Digital Photography Basics - let's start at the beginning

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Digital photography basics

"What is digital photography?"

related articles

Digital photography for beginners (contd.)

Top ten tips for taking digital photography

digital photography exposure

compose better photos

RAW versus JPEG

Digital versus film photography



And a voice said "let there be light"..........

digital photography basics from the beginning

Yep, photography is all about capturing and recording light (well, not quite all, but more on that in a moment), ... in fact the very word "photography" comes from the Greek words for "light" (fotos) and to write (grapho).When you take a photo you are literally "writing with light"

Using your camera to capture light in this way is known as exposure

What else apart from light? Well, it needs to be "in it to win it" - thats right, every photo has to have a subject and if you dont manage to frame your desired subject in your camera's viewfinder.... then you might just as well leave the power switch off or the lens cap on!

Framing your image in photography jargon is better known as composition.

Therefore all good photographers have what I call, excellent "COMPOSURE" - The perfect marriage of COMPosition and expOSURE that enables them to write their desired image in light. The rest as they say is "in the details."

click this link for a detailed look at how to optimize digital photography exposure

click this link for an article explaining how to compose better photos


So what exactly is digital photography?

When you take a photo with a digital camera, the camera's shutter mechanism is operated, allowing the light from the image as framed by the viewfinder to pass through the lens and be focussed onto the camera's image sensor.

The image sensor is divided into (millions of) light sensitive cells called pixels. The entire image is therefore subdivided into millions of tiny parcels of light - one for each pixel. Each parcel of light is made from a combination of the colors RED, GREEN and BLUE, each at a particular level of intensity - The image sensor electronically converts this data into a digital code which is then recorded by the camera's memory.

From this point, the coded data can be saved "as is" and sent directly to the the removable memory card - This type of image data is known as camera RAW format and has to be processed via a special programme in your computer before the image can be viewed, shared or printed (although it can be previewed on your camera's lcd screen). Alternatively the camera can process the RAW file "in camera" applying a range of image adjustments and compression of the data, so by the time it is saved on the memory card it already exists as a standard JPEG digital image.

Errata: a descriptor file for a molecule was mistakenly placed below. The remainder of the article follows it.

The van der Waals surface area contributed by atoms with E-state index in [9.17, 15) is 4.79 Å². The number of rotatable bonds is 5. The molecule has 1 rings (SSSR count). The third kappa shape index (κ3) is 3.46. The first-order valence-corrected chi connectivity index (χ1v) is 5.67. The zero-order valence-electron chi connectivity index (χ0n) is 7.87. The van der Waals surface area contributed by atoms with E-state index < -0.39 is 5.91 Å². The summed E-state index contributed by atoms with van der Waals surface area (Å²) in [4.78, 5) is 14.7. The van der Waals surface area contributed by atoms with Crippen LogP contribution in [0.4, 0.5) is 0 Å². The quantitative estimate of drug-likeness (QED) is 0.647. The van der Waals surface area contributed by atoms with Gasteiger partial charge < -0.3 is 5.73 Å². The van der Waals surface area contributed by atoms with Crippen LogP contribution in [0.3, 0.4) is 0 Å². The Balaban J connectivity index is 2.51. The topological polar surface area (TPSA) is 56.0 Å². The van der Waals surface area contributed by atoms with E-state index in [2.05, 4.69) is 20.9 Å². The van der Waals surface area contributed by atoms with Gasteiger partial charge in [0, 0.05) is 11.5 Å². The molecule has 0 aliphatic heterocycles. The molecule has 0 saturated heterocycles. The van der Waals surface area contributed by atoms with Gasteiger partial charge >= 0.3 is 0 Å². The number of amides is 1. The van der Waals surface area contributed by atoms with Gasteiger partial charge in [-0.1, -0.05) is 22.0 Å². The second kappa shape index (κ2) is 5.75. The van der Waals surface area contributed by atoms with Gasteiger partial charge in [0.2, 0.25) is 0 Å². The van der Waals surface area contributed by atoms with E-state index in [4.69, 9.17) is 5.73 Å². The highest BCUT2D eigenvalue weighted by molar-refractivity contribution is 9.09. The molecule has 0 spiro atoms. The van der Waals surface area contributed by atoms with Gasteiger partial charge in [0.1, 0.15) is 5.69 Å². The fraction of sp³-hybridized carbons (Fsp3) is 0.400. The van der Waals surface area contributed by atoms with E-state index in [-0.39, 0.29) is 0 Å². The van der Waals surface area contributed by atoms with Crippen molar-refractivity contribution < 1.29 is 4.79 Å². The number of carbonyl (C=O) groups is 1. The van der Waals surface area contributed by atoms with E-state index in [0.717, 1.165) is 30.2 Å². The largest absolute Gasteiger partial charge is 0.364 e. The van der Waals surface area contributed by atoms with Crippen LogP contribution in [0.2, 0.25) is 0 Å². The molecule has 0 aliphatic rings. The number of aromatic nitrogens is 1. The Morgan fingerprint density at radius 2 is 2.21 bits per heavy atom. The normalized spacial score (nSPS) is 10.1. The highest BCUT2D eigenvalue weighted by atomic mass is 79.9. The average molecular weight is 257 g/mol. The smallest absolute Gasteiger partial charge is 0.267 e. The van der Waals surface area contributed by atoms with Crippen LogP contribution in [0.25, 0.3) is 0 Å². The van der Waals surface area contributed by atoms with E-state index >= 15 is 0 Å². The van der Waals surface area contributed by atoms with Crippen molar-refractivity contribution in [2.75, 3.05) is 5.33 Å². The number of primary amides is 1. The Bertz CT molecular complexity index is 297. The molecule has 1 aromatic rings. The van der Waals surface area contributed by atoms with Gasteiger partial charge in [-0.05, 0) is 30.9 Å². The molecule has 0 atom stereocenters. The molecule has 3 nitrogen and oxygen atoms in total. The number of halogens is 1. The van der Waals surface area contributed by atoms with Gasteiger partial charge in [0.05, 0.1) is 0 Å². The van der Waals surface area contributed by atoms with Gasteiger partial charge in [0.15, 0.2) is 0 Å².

Click on this link for an article about the pros and cons of shooting in RAW versus JPEG


So, I've taken my photos - what next?

So, I've taken my photo.... now what?

Having captured your image there are numerous options of what you can do next,

  • Review image on your camera lcd screen.
  • Download the image to your computer, or link your camera directly to a compatible printer (or in the case of a "smart phone" post your photo directly to your favorite website e.g. facebook)
  • Use your computer to edit or enhance your photo - this is called post processing.
  • Categorize, sort, relabel and make backup copies of your photos before digitally storing them.
  • share and display your best photos either in printed or digital form.
  • You may even wish to sell your photos either as prints or on-line.

All of these options are explained in more detail on digital photography basics (contd.)



Useful links from "digital photography basics"

go to JARGON BUSTER digital photography terms explained

I've taken my photo - what next? digital photography for beginners (contd.)

How to win a Pulitzer prize. Our top ten tips for taking digital photography

A detailed look at digital photography exposure

An article explaining how to compose better photos

The pros and cons of shooting in RAW versus JPEG

The relative merits of digital versus film photography

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